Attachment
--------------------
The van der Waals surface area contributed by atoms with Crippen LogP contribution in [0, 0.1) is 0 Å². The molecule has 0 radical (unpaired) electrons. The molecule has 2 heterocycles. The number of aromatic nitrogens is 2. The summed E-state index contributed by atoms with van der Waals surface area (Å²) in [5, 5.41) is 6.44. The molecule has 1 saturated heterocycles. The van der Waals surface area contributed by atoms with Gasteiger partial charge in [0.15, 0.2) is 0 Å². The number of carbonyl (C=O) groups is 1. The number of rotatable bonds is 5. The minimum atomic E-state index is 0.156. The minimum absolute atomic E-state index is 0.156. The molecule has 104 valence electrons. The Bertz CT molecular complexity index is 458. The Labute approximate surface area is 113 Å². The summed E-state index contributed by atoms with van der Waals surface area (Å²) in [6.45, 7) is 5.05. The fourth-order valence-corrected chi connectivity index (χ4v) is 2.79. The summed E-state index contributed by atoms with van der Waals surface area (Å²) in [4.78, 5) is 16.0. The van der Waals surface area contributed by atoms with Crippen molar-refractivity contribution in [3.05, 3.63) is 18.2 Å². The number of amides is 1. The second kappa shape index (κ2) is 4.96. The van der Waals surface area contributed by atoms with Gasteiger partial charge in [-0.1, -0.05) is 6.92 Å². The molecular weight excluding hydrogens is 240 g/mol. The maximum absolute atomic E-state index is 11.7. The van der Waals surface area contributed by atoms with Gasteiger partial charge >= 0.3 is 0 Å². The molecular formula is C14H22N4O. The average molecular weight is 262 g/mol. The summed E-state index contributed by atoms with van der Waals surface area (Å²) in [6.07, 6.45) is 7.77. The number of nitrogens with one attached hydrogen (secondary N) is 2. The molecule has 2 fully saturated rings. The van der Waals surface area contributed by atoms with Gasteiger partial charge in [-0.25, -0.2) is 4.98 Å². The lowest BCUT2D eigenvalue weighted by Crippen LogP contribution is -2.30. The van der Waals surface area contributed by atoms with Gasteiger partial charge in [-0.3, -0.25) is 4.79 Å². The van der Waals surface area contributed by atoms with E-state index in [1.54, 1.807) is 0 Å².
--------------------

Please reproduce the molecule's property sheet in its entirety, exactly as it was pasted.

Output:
The van der Waals surface area contributed by atoms with Crippen LogP contribution in [0, 0.1) is 0 Å². The molecule has 0 radical (unpaired) electrons. The molecule has 2 heterocycles. The number of aromatic nitrogens is 2. The summed E-state index contributed by atoms with van der Waals surface area (Å²) in [5, 5.41) is 6.44. The molecule has 1 saturated heterocycles. The van der Waals surface area contributed by atoms with Gasteiger partial charge in [0.15, 0.2) is 0 Å². The number of carbonyl (C=O) groups is 1. The number of rotatable bonds is 5. The minimum atomic E-state index is 0.156. The minimum absolute atomic E-state index is 0.156. The molecule has 104 valence electrons. The Bertz CT molecular complexity index is 458. The Labute approximate surface area is 113 Å². The summed E-state index contributed by atoms with van der Waals surface area (Å²) in [6.45, 7) is 5.05. The fourth-order valence-corrected chi connectivity index (χ4v) is 2.79. The summed E-state index contributed by atoms with van der Waals surface area (Å²) in [4.78, 5) is 16.0. The van der Waals surface area contributed by atoms with Crippen molar-refractivity contribution in [3.05, 3.63) is 18.2 Å². The number of amides is 1. The second kappa shape index (κ2) is 4.96. The van der Waals surface area contributed by atoms with Gasteiger partial charge in [-0.1, -0.05) is 6.92 Å². The molecular weight excluding hydrogens is 240 g/mol. The maximum absolute atomic E-state index is 11.7. The van der Waals surface area contributed by atoms with Gasteiger partial charge >= 0.3 is 0 Å². The molecular formula is C14H22N4O. The average molecular weight is 262 g/mol. The summed E-state index contributed by atoms with van der Waals surface area (Å²) in [6.07, 6.45) is 7.77. The number of nitrogens with one attached hydrogen (secondary N) is 2. The molecule has 2 fully saturated rings. The van der Waals surface area contributed by atoms with Gasteiger partial charge in [-0.25, -0.2) is 4.98 Å². The lowest BCUT2D eigenvalue weighted by Crippen LogP contribution is -2.30. The van der Waals surface area contributed by atoms with Gasteiger partial charge in [-0.3, -0.25) is 4.79 Å². The van der Waals surface area contributed by atoms with E-state index in [1.54, 1.807) is 0 Å².